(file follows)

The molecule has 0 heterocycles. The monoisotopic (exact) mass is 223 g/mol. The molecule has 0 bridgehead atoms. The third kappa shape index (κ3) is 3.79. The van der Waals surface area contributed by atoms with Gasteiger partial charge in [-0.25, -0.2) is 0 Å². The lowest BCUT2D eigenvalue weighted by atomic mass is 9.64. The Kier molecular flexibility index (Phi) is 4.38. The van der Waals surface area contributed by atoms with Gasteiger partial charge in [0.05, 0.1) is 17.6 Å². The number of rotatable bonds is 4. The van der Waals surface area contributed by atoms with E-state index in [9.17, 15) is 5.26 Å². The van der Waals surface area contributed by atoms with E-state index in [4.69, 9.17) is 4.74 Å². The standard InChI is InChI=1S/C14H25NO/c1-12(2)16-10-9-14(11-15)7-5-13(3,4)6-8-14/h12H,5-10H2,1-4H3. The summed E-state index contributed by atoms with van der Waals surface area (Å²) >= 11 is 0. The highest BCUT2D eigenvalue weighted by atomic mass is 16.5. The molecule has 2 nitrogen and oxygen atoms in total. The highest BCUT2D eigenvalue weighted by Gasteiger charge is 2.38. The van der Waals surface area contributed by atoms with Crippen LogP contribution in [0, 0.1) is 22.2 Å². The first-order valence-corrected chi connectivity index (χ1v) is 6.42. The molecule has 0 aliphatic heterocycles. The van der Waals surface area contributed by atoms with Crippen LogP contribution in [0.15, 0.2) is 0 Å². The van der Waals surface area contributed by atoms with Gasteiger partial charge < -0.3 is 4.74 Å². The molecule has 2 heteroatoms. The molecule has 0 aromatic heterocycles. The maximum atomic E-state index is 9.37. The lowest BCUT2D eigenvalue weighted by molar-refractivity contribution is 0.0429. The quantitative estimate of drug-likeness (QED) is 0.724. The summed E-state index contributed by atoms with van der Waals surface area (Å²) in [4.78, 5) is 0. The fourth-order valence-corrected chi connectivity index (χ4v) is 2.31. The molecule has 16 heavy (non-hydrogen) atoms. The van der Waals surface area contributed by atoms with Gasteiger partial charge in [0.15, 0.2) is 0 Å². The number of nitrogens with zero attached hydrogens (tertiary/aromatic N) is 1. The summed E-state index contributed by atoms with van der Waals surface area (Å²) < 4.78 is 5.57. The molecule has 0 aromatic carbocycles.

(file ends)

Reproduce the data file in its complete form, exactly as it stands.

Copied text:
The molecule has 0 heterocycles. The monoisotopic (exact) mass is 223 g/mol. The molecule has 0 bridgehead atoms. The third kappa shape index (κ3) is 3.79. The van der Waals surface area contributed by atoms with Gasteiger partial charge in [-0.25, -0.2) is 0 Å². The lowest BCUT2D eigenvalue weighted by atomic mass is 9.64. The Kier molecular flexibility index (Phi) is 4.38. The van der Waals surface area contributed by atoms with Gasteiger partial charge in [0.05, 0.1) is 17.6 Å². The number of rotatable bonds is 4. The van der Waals surface area contributed by atoms with E-state index in [9.17, 15) is 5.26 Å². The van der Waals surface area contributed by atoms with E-state index in [4.69, 9.17) is 4.74 Å². The standard InChI is InChI=1S/C14H25NO/c1-12(2)16-10-9-14(11-15)7-5-13(3,4)6-8-14/h12H,5-10H2,1-4H3. The summed E-state index contributed by atoms with van der Waals surface area (Å²) >= 11 is 0. The highest BCUT2D eigenvalue weighted by atomic mass is 16.5. The molecule has 2 nitrogen and oxygen atoms in total. The highest BCUT2D eigenvalue weighted by Gasteiger charge is 2.38. The van der Waals surface area contributed by atoms with Crippen LogP contribution in [0, 0.1) is 22.2 Å². The first-order valence-corrected chi connectivity index (χ1v) is 6.42. The molecule has 0 aliphatic heterocycles. The van der Waals surface area contributed by atoms with Crippen LogP contribution in [0.15, 0.2) is 0 Å². The van der Waals surface area contributed by atoms with Gasteiger partial charge < -0.3 is 4.74 Å². The molecule has 2 heteroatoms. The molecule has 0 aromatic heterocycles. The maximum atomic E-state index is 9.37. The lowest BCUT2D eigenvalue weighted by molar-refractivity contribution is 0.0429. The quantitative estimate of drug-likeness (QED) is 0.724. The summed E-state index contributed by atoms with van der Waals surface area (Å²) in [4.78, 5) is 0. The fourth-order valence-corrected chi connectivity index (χ4v) is 2.31. The molecule has 16 heavy (non-hydrogen) atoms. The van der Waals surface area contributed by atoms with Gasteiger partial charge in [0.15, 0.2) is 0 Å². The number of nitrogens with zero attached hydrogens (tertiary/aromatic N) is 1. The summed E-state index contributed by atoms with van der Waals surface area (Å²) < 4.78 is 5.57. The molecule has 0 aromatic carbocycles.